Windows 7 / Getting Started

Creating a Linked Deployment Share

By using several linked deployment shares, you can create a scalable deployment solution by placing these linked deployment shares in the neighborhood of the clients you are going to deploy.

Understanding Linked Deployment Shares

By using linked deployment shares, you can synchronize content from a source deployment share to a target deployment share. Using selection profiles allows you to create deployment shares servicing certain scenarios. You can, for example, create a deployment share only suitable for installing servers within your organization and place that deployment share in your server VLAN.

By using Distributed File System Replication (DFS-R), you can replicate the contents of equally configured linked deployment shares automatically. If you also replicate the contents of the MDT database, you are able to build a highly scalable deployment solution.

The target deployment share server doesn't need to have the WAIK and MDT installed. It will just host a file share containing the necessary files. WDS is needed, though, if you want this server to perform PXE boot services to its clients.

  1. On the server where you want to create the target deployment share, create a folder and share it with the share name you prefer. Also make sure that the share is accessible by the source deployment server by providing correct share and NTFS permissions.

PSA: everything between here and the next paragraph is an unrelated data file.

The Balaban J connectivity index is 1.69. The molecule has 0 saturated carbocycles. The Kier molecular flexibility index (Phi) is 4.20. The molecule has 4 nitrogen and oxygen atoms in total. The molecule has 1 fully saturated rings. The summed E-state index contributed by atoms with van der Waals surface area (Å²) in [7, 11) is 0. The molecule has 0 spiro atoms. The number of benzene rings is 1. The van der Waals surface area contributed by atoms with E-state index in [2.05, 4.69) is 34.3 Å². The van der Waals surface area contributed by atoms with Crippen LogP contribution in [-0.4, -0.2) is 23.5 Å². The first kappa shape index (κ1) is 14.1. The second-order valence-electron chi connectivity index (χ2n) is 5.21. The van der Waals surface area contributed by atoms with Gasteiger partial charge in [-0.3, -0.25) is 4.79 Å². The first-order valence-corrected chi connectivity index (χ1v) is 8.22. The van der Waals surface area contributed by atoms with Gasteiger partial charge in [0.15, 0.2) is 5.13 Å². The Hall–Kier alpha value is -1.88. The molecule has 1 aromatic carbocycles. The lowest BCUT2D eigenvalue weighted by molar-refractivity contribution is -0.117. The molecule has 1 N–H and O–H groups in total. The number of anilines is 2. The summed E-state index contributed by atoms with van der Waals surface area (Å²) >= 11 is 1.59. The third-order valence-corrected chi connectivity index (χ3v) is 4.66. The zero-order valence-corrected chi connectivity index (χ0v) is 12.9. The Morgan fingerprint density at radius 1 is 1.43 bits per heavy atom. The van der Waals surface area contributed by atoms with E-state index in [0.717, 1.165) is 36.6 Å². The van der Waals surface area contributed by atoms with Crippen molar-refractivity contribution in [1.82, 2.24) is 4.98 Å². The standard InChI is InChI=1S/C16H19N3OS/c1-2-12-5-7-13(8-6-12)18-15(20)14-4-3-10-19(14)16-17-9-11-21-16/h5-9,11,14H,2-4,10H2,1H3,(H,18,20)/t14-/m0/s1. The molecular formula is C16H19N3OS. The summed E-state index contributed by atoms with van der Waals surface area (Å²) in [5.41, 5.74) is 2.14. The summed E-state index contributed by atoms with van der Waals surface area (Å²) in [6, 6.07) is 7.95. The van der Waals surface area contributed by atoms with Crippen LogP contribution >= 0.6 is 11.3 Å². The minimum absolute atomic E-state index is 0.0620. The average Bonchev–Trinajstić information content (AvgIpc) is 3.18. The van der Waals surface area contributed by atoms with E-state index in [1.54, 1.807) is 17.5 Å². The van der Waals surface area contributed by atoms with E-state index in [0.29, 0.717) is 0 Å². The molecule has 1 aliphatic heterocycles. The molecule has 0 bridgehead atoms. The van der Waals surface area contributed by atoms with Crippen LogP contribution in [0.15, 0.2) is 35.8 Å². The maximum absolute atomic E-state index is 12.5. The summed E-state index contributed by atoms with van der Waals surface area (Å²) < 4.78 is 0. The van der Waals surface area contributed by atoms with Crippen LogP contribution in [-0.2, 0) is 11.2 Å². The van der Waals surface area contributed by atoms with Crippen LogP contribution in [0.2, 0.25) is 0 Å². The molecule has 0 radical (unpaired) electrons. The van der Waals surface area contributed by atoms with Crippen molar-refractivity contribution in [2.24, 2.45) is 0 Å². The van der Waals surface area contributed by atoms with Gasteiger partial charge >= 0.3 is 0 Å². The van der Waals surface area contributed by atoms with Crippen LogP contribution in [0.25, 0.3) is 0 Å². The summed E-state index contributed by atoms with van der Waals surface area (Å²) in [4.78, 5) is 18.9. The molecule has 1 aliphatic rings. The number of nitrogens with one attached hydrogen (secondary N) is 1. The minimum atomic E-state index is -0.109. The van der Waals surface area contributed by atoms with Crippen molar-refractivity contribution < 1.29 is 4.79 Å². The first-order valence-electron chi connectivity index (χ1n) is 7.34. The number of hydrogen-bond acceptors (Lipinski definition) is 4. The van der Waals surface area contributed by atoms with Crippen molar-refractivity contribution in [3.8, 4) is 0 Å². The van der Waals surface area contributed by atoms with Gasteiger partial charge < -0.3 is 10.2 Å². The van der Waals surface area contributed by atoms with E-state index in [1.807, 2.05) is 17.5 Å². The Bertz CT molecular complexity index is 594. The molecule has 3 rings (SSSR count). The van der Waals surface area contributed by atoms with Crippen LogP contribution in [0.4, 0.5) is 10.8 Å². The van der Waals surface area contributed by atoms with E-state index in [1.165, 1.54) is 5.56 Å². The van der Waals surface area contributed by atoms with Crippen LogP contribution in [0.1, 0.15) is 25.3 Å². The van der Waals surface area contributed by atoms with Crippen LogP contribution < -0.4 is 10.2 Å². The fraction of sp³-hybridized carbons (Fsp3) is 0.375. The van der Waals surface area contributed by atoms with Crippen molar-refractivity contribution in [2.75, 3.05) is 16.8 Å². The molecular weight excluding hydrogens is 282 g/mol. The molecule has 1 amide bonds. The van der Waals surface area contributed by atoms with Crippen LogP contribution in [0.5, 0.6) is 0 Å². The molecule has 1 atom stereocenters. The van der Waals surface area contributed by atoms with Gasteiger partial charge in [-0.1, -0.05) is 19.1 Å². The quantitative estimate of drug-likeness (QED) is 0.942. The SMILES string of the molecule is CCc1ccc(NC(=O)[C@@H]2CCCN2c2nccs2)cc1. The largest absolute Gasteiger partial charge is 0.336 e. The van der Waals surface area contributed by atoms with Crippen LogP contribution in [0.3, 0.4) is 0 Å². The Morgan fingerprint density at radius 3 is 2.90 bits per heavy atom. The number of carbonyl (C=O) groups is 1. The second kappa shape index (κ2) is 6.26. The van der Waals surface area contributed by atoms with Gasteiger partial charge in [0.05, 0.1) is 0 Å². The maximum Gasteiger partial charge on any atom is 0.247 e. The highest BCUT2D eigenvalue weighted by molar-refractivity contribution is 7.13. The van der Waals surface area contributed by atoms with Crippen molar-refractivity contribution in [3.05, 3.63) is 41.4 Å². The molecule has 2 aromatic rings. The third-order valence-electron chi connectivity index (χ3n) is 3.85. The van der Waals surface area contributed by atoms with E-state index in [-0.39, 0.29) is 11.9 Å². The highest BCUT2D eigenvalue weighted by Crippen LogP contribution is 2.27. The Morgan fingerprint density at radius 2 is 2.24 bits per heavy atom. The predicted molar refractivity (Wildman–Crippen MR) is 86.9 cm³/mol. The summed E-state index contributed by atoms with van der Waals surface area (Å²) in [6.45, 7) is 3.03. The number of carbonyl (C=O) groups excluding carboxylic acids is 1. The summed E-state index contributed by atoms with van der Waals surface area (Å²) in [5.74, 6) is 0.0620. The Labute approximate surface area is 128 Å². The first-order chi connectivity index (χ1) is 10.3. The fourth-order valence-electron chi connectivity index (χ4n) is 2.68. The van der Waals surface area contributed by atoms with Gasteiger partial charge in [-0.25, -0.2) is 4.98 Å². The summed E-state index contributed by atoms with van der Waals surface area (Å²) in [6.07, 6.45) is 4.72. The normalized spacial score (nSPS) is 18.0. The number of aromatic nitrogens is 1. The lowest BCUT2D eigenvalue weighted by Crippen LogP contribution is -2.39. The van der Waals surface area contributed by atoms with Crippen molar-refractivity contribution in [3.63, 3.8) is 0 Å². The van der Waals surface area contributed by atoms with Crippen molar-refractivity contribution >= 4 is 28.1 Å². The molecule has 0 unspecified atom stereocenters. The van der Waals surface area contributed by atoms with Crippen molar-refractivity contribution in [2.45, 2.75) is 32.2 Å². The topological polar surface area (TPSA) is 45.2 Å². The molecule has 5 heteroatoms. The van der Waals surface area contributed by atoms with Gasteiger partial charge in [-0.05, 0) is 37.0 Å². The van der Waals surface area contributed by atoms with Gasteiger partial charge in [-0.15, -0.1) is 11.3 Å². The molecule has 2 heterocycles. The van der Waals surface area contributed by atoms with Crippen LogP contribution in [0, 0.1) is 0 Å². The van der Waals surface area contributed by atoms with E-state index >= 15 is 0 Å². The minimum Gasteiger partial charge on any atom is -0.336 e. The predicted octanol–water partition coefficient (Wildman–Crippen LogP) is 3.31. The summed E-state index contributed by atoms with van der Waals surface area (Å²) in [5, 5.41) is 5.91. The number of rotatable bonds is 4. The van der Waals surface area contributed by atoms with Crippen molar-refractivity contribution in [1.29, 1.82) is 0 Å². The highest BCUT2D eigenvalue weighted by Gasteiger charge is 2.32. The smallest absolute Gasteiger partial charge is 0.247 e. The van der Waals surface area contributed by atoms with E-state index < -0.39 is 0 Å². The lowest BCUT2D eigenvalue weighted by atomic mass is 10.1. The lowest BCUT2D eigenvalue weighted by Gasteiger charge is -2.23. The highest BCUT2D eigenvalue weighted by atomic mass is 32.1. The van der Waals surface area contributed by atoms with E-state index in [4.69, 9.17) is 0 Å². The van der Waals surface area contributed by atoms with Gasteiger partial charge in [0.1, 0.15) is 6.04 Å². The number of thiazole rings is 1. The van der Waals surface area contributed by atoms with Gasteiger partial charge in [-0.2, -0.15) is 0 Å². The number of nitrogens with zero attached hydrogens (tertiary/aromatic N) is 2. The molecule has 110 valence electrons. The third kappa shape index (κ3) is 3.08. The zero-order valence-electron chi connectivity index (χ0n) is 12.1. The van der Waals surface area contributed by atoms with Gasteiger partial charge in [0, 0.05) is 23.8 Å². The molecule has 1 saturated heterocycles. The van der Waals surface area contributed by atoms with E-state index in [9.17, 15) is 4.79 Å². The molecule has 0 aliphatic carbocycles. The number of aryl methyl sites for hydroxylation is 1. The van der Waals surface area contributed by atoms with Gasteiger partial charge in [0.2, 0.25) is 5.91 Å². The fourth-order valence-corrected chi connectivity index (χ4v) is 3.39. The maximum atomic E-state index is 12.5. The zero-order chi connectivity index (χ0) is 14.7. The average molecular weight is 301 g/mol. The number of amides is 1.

2. Start the Deployment Workbench and browse to Deployment Shares → <your deployment share name> → Advanced Configuration → Linked Deployment Shares.
  3. Select New Linked Deployment Share from the Actions pane on the right; the New Linked Deployment Share wizard will start.
  4. On the General page, provide the UNC path to the share you just created on the target server. You can optionally provide comments explaining the purpose of the linked deployment share you are about to create.
  5. By default, the Everything selection profile is selected, but you can modify this when necessary so that only a subset of the source deployment share is copied to the target deployment share.
  6. Specify whether you want the New Linked Deployment Share wizard to either merge or replace the selected content into the target deployment share. Click Next.
  7. On the Summary page, review the settings and click Next to create the relationship.
  8. Verify on the Confirmation page that the process completed successfully.
  9. Click Finish to end the New Linked Deployment Share wizard, and verify that the new linked replication share is listed in the workbench.